Saturday, October 03, 2009

Saturday word, 03 Oct 2009

Gentry Lee Cooper Jr. funeral (03 Oct 2009)
Eccl 3. 1-14; Ps 23; Rm 5.5-11; Jn 5. 24-29
Homily of Fr. Paul Panaretos, S.J.
Faith and Promise

On behalf of Gesu Parish, I extend our prayers and heartfelt sympathy to you, Clarence at the death of your brother; and to Ellis, Gentry, Donna, Derrick and Celeste at the death of your father. Your children grieve, too, for their grandfather. Be more courageous than your grief is sharp. Your confidence in our risen Messiah will help your children grieve well. Evan, Ariane, Sawana and Craig, you will help your parents to experience your grandfather’s presence in real and new ways. All of Gentry’s family will experience his presence in real and new ways.

Today the Catholic church bids farewell to one of hers. I offer a few words to console and strengthen you in your grief; to help you appreciate God’s astounding compassion by noticing Jesus’ victorious dying and rising were present in Gentry Lee Cooper Jr./1/

We are grateful, Donna, for your remembrance of your dad. Her spoken words and Celeste’s written words all of us have in the worship aid help us connect your brother, father and grandfather with the mystery of Jesus dying and rising we celebrate at his funeral mass.

I am grateful to Donna and Celeste for confirming what I observed about your father and your grandfather in the few years I have been at his longtime parish. “Man of faith” and “man of promise” are how their words and the words of scripture shape my remarks.

While some of you know, everyone else who follows the line along which my finger points will know where Gentry sat at each 10:30 Sunday mass here at Gesu. Quietly engaged with the community at the Lord’s table and with our Messiah and his, Gentry brought his week to Jesus and asked Jesus to guide him in his week to come.

His fidelity allowed him to be generous and, together with your mother, to shape his family to be good and generous. Gentry encountered Jesus in a personal way through your mother, for whom he became Catholic and with whom he lived his faith in Jesus.

His relationship with Jesus expressed itself in his patient goodness. His goodness practiced reassures us that your father and grandfather, brother and uncle and friend, felt God’s power in his life. Holy Spirit is the name we give to God’s power. We heard St. Paul remind us, hope does not disappoint, because the love of God has been poured out into our hearts through the holy Spirit that has been given to us.

Human words cannot exhaust the meaning of God love, the way that our words, “I love you,” never fully express what we mean with them. Yet that does not mean that speaker and hearer do not know love. Gentry Lee Cooper Jr. knew what words can only point to: God loved him and was loyal to him.

This was not easy. Gentry struggled with four cancers yet knew God’s loyalty and presence. You, his family and friends, and I face this time under the heavens. God has not changed God’s fidelity to Gentry. Gentry’s life is changed not ended./2/ That conviction of our faith challenges us to let go of him--he is not available to you, his family and friends, as he was. Still, our desire is to have him with us; and the assurance of our faith promises that we shall be reunited when Jesus returns in glory with salvation for his people./3/ It is while we await Jesus’ return, the resurrection of the dead and our reunion with them that we need to remember that promise and live from it as your father and grandfather, brother and uncle did.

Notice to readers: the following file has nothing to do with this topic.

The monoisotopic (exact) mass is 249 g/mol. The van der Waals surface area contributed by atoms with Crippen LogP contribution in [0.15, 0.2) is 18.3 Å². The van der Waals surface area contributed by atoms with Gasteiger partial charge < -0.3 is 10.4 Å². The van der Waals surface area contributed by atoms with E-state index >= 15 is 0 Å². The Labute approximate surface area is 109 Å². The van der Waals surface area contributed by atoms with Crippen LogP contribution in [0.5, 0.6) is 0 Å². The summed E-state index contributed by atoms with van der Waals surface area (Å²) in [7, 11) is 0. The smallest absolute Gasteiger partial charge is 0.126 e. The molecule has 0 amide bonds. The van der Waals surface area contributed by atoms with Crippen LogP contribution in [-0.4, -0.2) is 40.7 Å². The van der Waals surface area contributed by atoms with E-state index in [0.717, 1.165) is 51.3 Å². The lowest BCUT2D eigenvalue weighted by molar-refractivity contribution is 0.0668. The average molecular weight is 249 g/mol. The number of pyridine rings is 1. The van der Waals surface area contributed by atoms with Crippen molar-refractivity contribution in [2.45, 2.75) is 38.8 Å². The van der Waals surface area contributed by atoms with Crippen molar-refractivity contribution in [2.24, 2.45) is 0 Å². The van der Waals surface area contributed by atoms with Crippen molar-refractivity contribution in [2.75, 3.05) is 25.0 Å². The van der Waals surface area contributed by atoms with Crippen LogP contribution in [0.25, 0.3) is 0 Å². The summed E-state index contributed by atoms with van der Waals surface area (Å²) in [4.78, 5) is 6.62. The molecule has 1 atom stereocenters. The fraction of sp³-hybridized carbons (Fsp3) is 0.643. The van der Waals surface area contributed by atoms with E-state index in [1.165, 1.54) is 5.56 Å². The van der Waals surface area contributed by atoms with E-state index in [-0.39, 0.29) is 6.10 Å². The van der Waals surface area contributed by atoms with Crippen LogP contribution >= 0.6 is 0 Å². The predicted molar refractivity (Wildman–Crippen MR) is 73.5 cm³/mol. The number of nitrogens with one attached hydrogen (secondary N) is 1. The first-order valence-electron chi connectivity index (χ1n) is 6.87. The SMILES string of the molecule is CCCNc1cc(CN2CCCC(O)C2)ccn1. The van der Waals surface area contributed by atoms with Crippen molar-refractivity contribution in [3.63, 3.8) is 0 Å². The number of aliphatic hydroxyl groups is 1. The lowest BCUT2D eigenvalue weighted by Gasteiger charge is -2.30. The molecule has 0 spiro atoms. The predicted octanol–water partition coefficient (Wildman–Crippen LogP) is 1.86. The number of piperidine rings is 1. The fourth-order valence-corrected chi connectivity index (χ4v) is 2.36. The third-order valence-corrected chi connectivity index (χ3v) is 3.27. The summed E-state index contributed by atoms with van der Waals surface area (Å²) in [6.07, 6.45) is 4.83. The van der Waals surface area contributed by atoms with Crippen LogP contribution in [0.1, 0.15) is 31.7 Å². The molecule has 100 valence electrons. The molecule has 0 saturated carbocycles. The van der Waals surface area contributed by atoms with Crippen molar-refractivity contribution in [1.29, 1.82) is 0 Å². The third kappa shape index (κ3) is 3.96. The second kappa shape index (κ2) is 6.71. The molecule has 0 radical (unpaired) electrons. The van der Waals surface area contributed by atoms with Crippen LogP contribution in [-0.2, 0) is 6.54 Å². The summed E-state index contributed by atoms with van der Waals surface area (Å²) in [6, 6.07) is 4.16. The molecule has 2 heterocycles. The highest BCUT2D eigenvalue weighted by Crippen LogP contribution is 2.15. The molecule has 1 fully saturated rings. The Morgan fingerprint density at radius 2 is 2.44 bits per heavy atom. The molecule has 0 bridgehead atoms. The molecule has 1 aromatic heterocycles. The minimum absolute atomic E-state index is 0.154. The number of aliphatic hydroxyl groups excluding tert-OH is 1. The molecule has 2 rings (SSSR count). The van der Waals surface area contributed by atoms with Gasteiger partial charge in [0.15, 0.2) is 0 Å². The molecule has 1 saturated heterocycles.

The man who provided for you, his children, who put first his wife and his family, made the promise of life real for you. As Celeste and Donna put it, speaking for you all: “We knew our [parents’] love; we grew up seeing their love, and they knew our love.” Their love for you and for your children embodied our Triune God’s for you. Without having to know about the mystery we name the Incarnation, you have known it! You will see your father and grandfather again and know his love in ways none of us can imagine.

Your father also modeled how to hold on to the promise of our faith. Donna told me that the Saturday your mother was buried she saw your Dad at her grave, speaking softly. Later, Donna asked Gentry what he said. He said he promised to visit Gwen’s grave every week. For 13 years, with a yellow rose in hand, Gentry fulfilled his promise. Hold on to that memory: his memory and his promise kept!

Memories and dreams—both waking dreams and sleeping dreams—play roles in accepting death and in grieving. Memories and dreams also play roles in our faith lives. In his final days, Gentry dreamed of your mother, calling out, “Gwen, Gwen! The pickles!” While we cannot know now his dream, it is safe to guess the scene may well have been one of those many family gatherings at which Gentry hosted, entertained and BBQed for you. Surely God is hosting and entertaining Gentry with divine life and love that exceeds what any of us can imagine!

Jesus reminded us in the gospel, Amen, amen, I say to you, whoever hears my word and believes in the one who sent me has eternal life and...has passed from death to life. Hear Jesus’ words as his promise to your father. Thank Jesus for the gift of your father and your mother; thank Jesus for their love, which made Jesus real to you. Remember they passed the faith to you. As they made its promise real for you, honor them by keeping the promise alive for one another and for everyone you meet.

1. Cf. Order of Christian Funerals, 27.
2. Preface for Christian Death I,
Roman Missal.
3. Penitential Rite (C,ii),
Roman Missal.
Wiki-image by Elucidate of a yellow rose is used according to the Creative Commons Attribution 3.0 Unported license. Wiki-image of the Resurrection is in the public domain.

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